Tubule Reabsorption

Friday, February 19, 2010

Reabsorption of glucose occurs in proximal convoluted tubule. Here, all that useful glucose, aminoacids, bicarbonate, and water are reabsorbed from the ultra-filtrate and put back into the blood. If the glucose were not absorbed it would end up in your urine. This happens in people who are suffering from diabetes.

Reabsorption of sodium and chloride takes place in the distal convoluted tubule of the nephron. Sodium absorption by the distal tubule is mediated by the hormone aldosterone, which is secreted by the adrenal gland. Aldosterone increases reabsorption of sodium (Na) and water, making the tubule secrete potassium (K+). Sodium and chloride (salt) reabsorption is also mediated by a group of kinases called WNK kinases.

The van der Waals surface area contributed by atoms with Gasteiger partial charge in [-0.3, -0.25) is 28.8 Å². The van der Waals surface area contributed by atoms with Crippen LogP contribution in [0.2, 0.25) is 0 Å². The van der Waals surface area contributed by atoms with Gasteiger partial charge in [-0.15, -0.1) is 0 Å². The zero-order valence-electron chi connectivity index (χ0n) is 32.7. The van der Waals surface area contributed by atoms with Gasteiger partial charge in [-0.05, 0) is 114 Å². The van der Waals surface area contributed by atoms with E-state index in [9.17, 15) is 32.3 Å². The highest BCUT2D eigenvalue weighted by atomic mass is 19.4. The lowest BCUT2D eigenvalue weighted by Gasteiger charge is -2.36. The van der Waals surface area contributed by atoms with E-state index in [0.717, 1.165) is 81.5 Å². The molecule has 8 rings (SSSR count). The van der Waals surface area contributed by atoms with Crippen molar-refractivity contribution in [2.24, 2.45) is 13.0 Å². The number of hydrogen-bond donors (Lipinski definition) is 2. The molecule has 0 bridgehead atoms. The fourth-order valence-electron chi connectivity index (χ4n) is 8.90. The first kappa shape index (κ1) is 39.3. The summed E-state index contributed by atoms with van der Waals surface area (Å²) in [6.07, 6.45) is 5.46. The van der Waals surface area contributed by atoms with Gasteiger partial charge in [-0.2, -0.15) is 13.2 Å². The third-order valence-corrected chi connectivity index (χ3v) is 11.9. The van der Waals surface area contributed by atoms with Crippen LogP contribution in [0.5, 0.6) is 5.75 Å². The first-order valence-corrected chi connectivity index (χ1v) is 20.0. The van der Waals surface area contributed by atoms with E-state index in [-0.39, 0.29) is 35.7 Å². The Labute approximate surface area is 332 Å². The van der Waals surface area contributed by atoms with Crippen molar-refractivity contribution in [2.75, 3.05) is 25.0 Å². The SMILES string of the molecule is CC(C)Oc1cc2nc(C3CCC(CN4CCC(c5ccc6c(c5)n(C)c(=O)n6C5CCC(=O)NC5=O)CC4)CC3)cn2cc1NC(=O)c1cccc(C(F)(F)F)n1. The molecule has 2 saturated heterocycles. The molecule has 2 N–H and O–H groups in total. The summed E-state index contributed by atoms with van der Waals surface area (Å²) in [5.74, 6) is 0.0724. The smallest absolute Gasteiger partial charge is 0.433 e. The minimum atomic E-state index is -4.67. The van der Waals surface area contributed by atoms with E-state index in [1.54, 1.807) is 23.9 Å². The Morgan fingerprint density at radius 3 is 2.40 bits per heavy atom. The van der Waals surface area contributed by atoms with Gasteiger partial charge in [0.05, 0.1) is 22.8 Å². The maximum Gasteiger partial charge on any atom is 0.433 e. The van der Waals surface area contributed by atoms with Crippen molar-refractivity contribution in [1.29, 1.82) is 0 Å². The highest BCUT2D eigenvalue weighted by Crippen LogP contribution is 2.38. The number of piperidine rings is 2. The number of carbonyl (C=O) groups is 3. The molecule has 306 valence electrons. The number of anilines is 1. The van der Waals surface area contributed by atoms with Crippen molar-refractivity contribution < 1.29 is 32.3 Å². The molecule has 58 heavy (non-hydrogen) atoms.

The kidney distant tubule also reabsorbs calcium (Ca2+) in response to parathyroid hormone, taking part in calcium level regulation. PTH effect is mediated through phosphorylation of regulatory proteins and enhancing the synthesis of all transporters within the distal convoluted tubule. In the presence of parathyroid hormone, the distal convoluted tubule reabsorbs more calcium and excretes more phosphate. When aldosterone is present, more sodium is reabsorbed and more potassium excreted.